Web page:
Rushed procedures or failure to follow steps laid out in standards also can lead to risk. Croke (2003) has listed failure to follow standards of care as one of the major categories of negligence resulting in a lawsuit. It is crucial that home health agencies provide updates to staff on new evidence-based practices. Daily & Newfield (2005 , p. 96) plainly state that “education and expertise regarding appropriate documentation, screening for complex case management for high-risk cases, and patient advocacy are keys to success in reducing litigation risk and improving outcomes.”

Mr. Smith’s Outcome

Mr. Smith and his wife Betty were very involved in his care. Both were cooperative and learned important ways to keep him healthy. He kept in touch with his nurse, Mary Ann, throughout his course of care. Mr. Smith maintained a log of his temperatures, blood pressures, blood sugars, and daily weights, taking them with him when he visited his physicians. He kept an updated medication list to show each of his physicians as well. Mr. Smith has regained the strength and endurance he had before his surgery. Mary Ann was able to care for Mr. Smith with the resources she had and to meet his outcomes in a cost-effective manner.


While it must be acknowledged that many patients may need to be hospitalized, it is a universally accepted fact that with the proper interventions, many others could have avoided hospitalizations. It is a reality that has significant implications for patients and their families. It is a reality that causes great stress and frustration to home care agencies and their staff. ( Briggs Corporation, 2006 , p. 1)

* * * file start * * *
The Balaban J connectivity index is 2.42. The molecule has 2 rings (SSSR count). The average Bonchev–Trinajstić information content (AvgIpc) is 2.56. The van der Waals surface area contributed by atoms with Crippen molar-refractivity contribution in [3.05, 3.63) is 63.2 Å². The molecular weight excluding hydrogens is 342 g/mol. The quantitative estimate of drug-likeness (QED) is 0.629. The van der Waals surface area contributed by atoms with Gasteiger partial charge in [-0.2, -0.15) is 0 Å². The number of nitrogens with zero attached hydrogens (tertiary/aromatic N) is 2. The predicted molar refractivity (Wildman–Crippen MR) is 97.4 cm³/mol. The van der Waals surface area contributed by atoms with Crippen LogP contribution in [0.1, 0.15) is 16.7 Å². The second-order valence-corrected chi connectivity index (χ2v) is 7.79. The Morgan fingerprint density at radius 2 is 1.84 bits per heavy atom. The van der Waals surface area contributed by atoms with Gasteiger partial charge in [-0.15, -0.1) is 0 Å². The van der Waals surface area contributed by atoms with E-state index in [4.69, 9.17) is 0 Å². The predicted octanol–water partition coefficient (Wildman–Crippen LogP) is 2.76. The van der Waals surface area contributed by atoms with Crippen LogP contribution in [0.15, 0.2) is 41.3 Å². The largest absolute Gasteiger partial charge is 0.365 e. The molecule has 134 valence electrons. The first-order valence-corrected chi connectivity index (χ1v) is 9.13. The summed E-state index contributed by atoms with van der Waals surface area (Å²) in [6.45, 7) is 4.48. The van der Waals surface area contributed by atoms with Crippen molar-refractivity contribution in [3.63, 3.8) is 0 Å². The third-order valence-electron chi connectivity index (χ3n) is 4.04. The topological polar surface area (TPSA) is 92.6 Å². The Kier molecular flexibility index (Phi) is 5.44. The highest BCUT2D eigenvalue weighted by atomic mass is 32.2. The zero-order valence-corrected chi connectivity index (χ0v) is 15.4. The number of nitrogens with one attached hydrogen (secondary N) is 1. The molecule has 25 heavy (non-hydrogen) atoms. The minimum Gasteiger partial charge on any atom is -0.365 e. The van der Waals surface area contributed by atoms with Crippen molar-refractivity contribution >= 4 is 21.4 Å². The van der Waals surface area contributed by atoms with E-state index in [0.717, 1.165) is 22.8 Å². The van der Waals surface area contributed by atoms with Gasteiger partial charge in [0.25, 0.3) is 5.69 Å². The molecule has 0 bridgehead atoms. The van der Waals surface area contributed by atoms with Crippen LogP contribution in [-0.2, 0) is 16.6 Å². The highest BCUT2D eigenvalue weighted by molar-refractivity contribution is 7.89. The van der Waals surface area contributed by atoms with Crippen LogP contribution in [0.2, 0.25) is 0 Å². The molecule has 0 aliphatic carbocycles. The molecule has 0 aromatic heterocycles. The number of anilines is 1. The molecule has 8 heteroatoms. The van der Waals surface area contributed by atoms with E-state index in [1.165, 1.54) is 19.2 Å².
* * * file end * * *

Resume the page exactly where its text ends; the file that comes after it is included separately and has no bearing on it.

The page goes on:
Nursing is “based on a systematic body of theory and abstract knowledge”( Ellis & Hartley, 2004 , p. 156). Nursing students spend many years learning the basics of nursing either at a community college or at a university. It is not until after graduation and after accepting a nursing position that the knowledge embedded into a nurse’s brain is put to a test. Something new is learned every day from patients or nursing colleagues or even from the community.

It has been difficult to come up with ways to care for patients under PPS. Just when care finally is becoming more manageable, another new cost control measure is in its early stages of development to be implemented by CMS in the near future ( CMS, 2006 ). This new cost measure is called pay-for-performance, whereby the agencies with better outcomes will receive more reimbursement. This will definitely add to the impact of home healthcare for patients.

The nurse drives the plan of care. Mr. Smith’s case scenario is an ideal case, with outcomes every home health agency would like to achieve. It is important to keep abreast of the many changes in healthcare. Keeping patients out of the hospital is a major focus in home health and will continue to be for years to come.

Taken From Nursingcenter